Fernando Alonso

INDIANAPOLIS – Believe the hype.

Fernando Alonso took to the Indianapolis Motor Speedway like a duck to water and will compete for the Verizon P1 Award in Sunday’s final round of qualifying for the 101st Running of the Indianapolis 500 presented by PennGrade Motor Oil.

Heavy rain delayed the start of today’s qualifying by five hours, forcing all drivers to make one four-lap attempt late in the afternoon on the 2.5-mile oval. Conditions were difficult as the deluge washed away the rubber on the track surface, making grip tricky despite the cooler temperatures.

After waiting his turn from 15th in the qualifying line, the two-time Formula One champion didn’t disappoint, clocking four crisp laps at an average speed of 230.034 mph. The effort was seventh best for the day and advanced Alonso to Sunday’s Fast Nine Shootout that will decide the pole sitter for May 28 race.

With the left-side tires diving just below the white line in each of the four 90-degree turns around the track, Alonso kept his No. 29 McLaren-Honda-Andretti Honda on the razor’s edge as he floated it out of each corner just inches from the wall. The Verizon IndyCar Series’ heralded newcomer and 32-time F1 race winner looked anything but a rookie on the run.

“I think the day was smooth for us,” Alonso said. “I think this morning when the weather came in, (it) definitely put a little bit of a stress on everyone. Obviously you have only one attempt, one shot, so you cannot get it wrong.

“So, yeah, we tried to put the run together. I think was not perfectly OK in terms of balance, in terms of driving myself, that I keep learning on this format. Useful run today, useful lessons. So tomorrow I will try to do better and find more speed.”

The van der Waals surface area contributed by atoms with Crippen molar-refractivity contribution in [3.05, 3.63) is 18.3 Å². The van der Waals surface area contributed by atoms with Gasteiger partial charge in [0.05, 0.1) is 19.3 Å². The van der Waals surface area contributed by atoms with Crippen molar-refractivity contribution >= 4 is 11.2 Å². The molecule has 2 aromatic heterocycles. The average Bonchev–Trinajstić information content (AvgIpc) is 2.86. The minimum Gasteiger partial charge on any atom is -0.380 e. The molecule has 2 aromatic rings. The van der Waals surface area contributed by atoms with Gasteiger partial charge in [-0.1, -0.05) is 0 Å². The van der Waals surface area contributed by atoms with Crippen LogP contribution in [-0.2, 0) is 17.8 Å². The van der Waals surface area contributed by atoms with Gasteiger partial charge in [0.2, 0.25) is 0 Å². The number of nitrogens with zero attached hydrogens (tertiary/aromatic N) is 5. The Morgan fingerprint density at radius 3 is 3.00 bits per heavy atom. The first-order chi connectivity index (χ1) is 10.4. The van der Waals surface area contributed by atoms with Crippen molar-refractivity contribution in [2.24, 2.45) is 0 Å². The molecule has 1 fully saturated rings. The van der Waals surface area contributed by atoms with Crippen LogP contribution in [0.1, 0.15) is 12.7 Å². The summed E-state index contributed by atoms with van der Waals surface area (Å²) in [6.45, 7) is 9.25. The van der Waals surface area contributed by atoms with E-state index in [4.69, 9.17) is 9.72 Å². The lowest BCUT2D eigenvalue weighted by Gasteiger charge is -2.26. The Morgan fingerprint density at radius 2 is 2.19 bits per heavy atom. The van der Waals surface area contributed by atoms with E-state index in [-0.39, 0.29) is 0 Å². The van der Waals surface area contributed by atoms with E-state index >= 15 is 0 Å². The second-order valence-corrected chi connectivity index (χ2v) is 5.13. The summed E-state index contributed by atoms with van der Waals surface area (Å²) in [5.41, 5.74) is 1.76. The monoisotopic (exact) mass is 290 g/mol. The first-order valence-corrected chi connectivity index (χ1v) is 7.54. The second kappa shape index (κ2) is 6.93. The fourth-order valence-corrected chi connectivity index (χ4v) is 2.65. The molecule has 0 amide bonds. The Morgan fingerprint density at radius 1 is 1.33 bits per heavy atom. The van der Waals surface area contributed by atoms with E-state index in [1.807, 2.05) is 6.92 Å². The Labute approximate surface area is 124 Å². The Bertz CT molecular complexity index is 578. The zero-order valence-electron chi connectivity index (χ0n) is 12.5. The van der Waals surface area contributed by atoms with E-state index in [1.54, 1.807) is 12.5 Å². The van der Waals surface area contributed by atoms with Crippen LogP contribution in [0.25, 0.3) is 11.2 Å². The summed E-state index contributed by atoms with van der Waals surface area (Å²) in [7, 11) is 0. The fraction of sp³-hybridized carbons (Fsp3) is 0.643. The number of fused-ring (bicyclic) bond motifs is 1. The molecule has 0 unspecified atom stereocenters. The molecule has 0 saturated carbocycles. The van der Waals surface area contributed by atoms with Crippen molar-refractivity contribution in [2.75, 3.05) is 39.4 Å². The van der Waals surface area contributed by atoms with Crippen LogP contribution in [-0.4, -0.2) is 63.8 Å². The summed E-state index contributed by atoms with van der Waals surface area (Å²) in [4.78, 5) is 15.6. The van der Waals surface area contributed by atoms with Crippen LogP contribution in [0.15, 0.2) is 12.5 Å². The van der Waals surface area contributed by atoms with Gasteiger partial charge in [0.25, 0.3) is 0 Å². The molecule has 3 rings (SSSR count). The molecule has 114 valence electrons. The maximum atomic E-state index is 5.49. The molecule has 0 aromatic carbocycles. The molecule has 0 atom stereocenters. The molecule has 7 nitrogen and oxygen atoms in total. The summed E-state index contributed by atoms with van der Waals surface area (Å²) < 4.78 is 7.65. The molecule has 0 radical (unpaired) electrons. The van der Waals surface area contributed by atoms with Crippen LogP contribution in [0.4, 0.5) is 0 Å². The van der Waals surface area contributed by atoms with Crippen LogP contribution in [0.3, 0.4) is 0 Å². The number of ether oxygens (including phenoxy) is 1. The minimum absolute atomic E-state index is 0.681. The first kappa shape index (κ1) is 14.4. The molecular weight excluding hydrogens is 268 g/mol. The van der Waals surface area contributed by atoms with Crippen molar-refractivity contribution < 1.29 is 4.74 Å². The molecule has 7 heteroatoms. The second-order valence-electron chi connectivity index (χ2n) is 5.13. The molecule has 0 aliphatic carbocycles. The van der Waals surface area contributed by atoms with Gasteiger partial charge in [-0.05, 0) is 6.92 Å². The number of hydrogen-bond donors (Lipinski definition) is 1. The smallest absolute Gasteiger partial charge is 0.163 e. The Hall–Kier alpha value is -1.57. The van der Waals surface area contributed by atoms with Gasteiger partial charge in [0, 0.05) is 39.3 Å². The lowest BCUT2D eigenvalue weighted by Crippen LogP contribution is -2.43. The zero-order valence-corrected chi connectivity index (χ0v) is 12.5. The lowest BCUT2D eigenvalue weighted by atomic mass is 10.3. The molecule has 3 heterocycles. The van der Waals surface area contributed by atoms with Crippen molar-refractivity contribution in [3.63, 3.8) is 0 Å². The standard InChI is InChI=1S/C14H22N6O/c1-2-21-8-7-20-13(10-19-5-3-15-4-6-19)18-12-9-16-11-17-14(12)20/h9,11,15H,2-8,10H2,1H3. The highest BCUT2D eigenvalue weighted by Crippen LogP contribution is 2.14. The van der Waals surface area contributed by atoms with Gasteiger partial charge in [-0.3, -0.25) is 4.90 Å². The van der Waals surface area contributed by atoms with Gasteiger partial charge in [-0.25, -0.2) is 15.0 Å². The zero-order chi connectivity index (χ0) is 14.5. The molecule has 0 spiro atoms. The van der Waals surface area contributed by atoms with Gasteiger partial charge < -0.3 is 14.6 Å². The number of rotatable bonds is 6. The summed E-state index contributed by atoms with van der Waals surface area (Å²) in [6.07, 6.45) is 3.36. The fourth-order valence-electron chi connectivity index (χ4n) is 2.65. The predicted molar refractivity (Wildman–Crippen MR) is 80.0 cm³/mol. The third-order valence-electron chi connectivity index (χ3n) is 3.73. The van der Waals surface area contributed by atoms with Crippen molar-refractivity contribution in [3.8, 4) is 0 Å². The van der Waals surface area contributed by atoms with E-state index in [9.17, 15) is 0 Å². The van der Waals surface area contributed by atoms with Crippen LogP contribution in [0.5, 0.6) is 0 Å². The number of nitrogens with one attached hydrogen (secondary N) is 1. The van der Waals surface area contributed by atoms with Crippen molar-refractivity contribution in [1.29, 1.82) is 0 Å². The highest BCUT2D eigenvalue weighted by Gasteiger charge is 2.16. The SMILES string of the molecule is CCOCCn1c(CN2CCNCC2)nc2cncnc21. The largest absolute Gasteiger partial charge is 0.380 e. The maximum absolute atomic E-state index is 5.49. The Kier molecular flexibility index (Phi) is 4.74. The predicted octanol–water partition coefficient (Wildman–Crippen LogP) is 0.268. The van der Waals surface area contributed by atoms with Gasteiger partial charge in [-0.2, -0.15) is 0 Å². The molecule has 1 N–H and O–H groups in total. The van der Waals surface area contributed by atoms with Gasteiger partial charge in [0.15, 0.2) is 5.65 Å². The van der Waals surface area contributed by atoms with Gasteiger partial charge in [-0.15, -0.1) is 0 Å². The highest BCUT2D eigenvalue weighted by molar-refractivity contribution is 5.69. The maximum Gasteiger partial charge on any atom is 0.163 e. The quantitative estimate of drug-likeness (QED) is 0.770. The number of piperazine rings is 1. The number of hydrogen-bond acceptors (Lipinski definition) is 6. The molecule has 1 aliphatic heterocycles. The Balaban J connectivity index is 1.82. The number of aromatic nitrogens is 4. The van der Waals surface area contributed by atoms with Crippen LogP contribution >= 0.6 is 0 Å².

With Sunday’s forecast similar to today’s, Alonso believes the balance in his car’s setup could need fine-tuning. He will also check in with his Andretti Autosport teammates for ways to improve the car’s performance.

“We need to review the downforce level,” said Alonso. “We adjust anyway the downforce level to the conditions. So today, definitely when we run, it was quite hot in that moment, quite sunny. So we see tomorrow what the conditions exactly are at the time we are running, and we will decide on which level of downforce.

“I think we can do small tweaks to the setup to make the run a little bit more comfortable, a little bit more consistent hopefully. And also my side. I need to now get back to the office with the engineers, listen to Takuma (Sato), to Marco (Andretti), to Alexander (Rossi), what they feel, what they do corner to corner, how they prepare the tires on the warming lap, etc.

“Useful things that I will learn today, tonight, and I will put tomorrow on the track.”

Today’s venture may have been his first qualifying attempt on an oval racetrack, but it wasn’t a completely new experience. To Alonso, qualifying is qualifying.

“All qualifyings are tricky, you know,” he said. “I go to my go-kart place, when I have put new tires, I have 15 kids watching me with a timer on the hand. Is very tough, you know. Every qualifying you do, you go against the physics of the car and the physics of the circuit in that particular moment.

“It gets stressful. It gets difficult, tricky. But at the same time, huge adrenaline when you cross the line.”

Alonso’s goal was simply to advance and that is exactly what the 97-time F1 podium finisher did.

“I think my timing on the qualifying was not the best,” he said. “I think now at the end with the cooler track, the track was faster. But definitely my time was better than the first guys (who made attempts). When I saw Juan Pablo (Montoya) being the second car out there, definitely I think he found the track quite bad.

“I was in the middle, so let's say that I was lucky. Today was all about being in the fast nine. We did it and tomorrow is the real thing, so let's see.”

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